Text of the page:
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Facebook wants AI researchers to figure out privacy

The company will pay for 5,000 people to learn about "secure and private" artificial intelligence because, as its CEO says, "The future is private."

Stephen Shankland principal writer
Stephen Shankland has been a reporter at CNET since 1998 and writes about processors, digital photography, AI, quantum computing, computer science, materials science, supercomputers, drones, browsers, 3D printing, USB, and new computing technology in general. He has a soft spot in his heart for standards groups and I/O interfaces. His first big scoop was about radioactive cat poop.
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Stephen Shankland
2 min read
Facebook headquarters in Menlo Park, California

Facebook is based in Menlo Park, California

Stephen Shankland/CNET

Facebook is working with online learning site Udacity to try to enable AI research that doesn't hurt privacy.

At the social network's F8 conference on Wednesday, Facebook announced that it's offering scholarships to 5,000 people to take a new Udacity course called Secure and Private AI. This is the second phase of a Facebook program to help 300 people earn a Udacity "nanodegree." The idea is to learn to apply techniques that AI powers are using like differential privacy at Apple and federated learning at Google.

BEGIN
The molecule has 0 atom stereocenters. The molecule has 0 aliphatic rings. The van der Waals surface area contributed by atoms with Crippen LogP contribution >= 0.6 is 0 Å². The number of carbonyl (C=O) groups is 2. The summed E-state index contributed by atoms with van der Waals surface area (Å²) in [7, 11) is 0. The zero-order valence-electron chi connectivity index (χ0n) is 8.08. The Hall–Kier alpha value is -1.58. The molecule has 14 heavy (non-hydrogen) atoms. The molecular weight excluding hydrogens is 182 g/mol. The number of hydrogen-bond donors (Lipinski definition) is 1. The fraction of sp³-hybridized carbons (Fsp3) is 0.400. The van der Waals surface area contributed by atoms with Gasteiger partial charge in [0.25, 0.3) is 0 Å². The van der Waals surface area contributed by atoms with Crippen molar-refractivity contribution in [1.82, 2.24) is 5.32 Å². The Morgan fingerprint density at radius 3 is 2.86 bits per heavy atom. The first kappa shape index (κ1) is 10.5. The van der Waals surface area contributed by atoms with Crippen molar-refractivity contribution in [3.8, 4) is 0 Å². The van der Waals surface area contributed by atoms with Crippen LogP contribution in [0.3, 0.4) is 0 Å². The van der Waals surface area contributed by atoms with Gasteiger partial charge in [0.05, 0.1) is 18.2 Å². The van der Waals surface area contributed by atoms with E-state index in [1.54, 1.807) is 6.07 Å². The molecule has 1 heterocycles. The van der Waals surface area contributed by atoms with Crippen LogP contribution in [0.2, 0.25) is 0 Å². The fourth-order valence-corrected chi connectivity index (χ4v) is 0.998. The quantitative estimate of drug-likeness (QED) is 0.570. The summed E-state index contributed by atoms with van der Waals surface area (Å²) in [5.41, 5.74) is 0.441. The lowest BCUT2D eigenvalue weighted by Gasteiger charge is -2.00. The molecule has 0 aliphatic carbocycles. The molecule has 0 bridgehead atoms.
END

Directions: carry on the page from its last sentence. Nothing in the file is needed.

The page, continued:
Facebook  is itself an AI giant, broadly applying the technology called deep learning and employing AI pioneer Yann LeCun, one of three recent winners of the prestigious Turing Prize.

But when it comes to  privacy , Facebook has a lot of work to do after mishandling sensitive data, the Cambridge Analytica scandal and a business that profits from knowing all about its 2.38 billion monthly users.

"I know that we don't exactly have the strongest reputation on privacy right now," Chief Executive Mark Zuckerberg said Tuesday at the first day of F8 in San Jose, California. Still, the company's new mantra is "The future is private."

The Udacity course -- a sequel to one on Facebook's PyTorch AI tool that attracted 18,000 students -- dovetails with that privacy focus.

"Without data scientists who know how to properly preserve privacy, private data is either left unused -- a critical loss in fields such as health care -- or is put at risk through data science techniques which lack the proper privacy protections," said Andrew Trask, a research scientist at Google-owned AI firm DeepMind and leader of private machine learning software project OpenMined. He helped design the course.